I read John D.Caputo years ago, in the late '70s, in connection with work I was doing on Heidegger. I read a couple of his early Heidegger articles and a couple of his books. One of them, The Mystical Element in Heidegger's Thought, is in my library. Caputo seemed worth reading at the time. But he appears to have gone off the deep end. This from a New York Times Opinionator interview entitled "Looking White in the Face":
John D. Caputo: “White” is of the utmost relevance to philosophy, and postmodern theory helps us to see why. I was once criticized for using the expression “true north.” It reflected my Nordo-centrism, my critic said, and my insensitivity to people who live in the Southern Hemisphere. Of course, no such thing had ever crossed my mind, but that points to the problem. We tend to say “we” and to assume who “we” are, which once simply meant “we white male Euro-Christians.”
Postmodern theory tries to interrupt that expression at every stop, to put every word in scare quotes, to put our own presuppositions into question, to make us worry about the murderousness of “we,” and so to get in the habit of asking, “we, who?” I think that what modern philosophers call “pure” reason — the Cartesian ego cogito and Kant’s transcendental consciousness — is a white male Euro-Christian construction.
White is not “neutral.” “Pure” reason is lily white, as if white is not a color or is closest to the purity of the sun, and everything else is “colored.” Purification is a name for terror and deportation, and “white” is a thick, dense, potent cultural signifier that is closely linked to rationalism and colonialism. What is not white is not rational. So white is philosophically relevant and needs to be philosophically critiqued — it affects what we mean by “reason” — and “we” white philosophers cannot ignore it.
This is truly depressing stuff. It illustrates the rarefied, pseudo-intellectual stupidity to which leftist intellectuals routinely succumb, and the level to which humanities departments in our universities have sunk. We speak of 'true North' in distinction from 'magnetic North,' which is what a compass needle points to. The difference in location between the two is called declination and must be taken into account for accurate navigation. The phrase 'true North' has nothing to do with Nordo-centrism or insensitivity to those who live in the Southern Hemisphere. It is just a physical fact that compass needles track magnetic North, and that magnetic North is not the same as true North.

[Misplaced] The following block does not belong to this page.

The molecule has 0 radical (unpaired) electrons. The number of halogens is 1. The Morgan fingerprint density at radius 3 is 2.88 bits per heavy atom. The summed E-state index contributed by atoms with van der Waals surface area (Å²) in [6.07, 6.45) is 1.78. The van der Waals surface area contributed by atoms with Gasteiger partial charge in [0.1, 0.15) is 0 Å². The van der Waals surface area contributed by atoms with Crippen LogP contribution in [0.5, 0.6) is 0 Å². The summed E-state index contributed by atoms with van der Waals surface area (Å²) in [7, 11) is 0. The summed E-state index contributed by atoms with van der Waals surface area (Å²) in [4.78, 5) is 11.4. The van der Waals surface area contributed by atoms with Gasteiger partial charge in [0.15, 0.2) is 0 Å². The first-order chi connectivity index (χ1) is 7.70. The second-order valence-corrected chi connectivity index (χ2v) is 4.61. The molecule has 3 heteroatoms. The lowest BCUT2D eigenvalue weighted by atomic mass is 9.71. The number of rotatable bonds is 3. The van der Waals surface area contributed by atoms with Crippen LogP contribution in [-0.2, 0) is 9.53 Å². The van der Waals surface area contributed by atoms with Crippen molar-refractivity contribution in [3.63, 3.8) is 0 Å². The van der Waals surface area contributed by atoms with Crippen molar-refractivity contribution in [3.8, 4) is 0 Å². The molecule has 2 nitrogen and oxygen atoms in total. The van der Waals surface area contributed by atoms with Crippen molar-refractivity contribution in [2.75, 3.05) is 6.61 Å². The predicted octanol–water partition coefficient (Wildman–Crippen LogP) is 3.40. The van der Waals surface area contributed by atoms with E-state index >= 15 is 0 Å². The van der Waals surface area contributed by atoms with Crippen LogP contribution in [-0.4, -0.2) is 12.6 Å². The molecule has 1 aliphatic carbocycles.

I feel as if I should apologize for pointing out something so obvious, but in the lunatic precincts of the postmodern, the obvious gets no respect. Does Caputo perhaps imagine that the Earth and its magnetic properties are social constructs? I hope not. One wonders what is going on in his head. Perhaps he is afraid of hurting the feelings of people who live in the Southern Hemisphere by his use of 'true North.' But for them to take offense at that phrase would be like a black person taking offense at 'black hole,' which, mirabile dictu, has actually happened. The phrase is from cosmology. Roughly, a black hole is a region of spacetime from which nothing can escape including no form of electromagnetic radiation such as light. Black holes have nothing to do with people of African-American descent or with black whores: 'hos' in black street idiom. And this is the case even when 'black hole' is used metaphorically to refer to, say, a windowless office.
It is the same with 'true North.' If used literally, it does not mean that the North is 'true' and the South 'false' or any such nonsense. And the same goes for the phrase used metaphorically.
People with basic common sense know that there is such a thing as taking inappropriate offense and that one should not cater to the whims of the absurdly sensitive. In this connection I remind you of the case of the poor schlep who lost his job because of his use of the perfectly innocuous English word 'niggardly,' which, of course, has nothing to do with 'nigger.' By the way, I just mentioned the word 'nigger'; I did not use it. I said something about the word; I did not apply it to anyone. (Is your typical Continental philosopher aware of the use-mention distinction?)
The purveyors of POMO need to be reminded that thinking is not association of ideas: if you associate 'niggardly' with 'nigger,' that is your problem and no basis for an argument to the conclusion that a user of 'niggardly' is a racist.
Should we question our presuppositions? Of course. That is essential to the philosophical enterprise. But one ought to do this without absurd exaggerations ("the murderousness of 'we' ") and double standards. I say we ought to question our presuppositions. Who am I referring to with my use of 'we'? To those of us who aspire to be reasonable and to seek the truth. I am afraid I don't see the "murderousness" of that. And I don't see how a white person is barred from referring to rational truth-seekers by his use of 'we' just because he or she is a white person.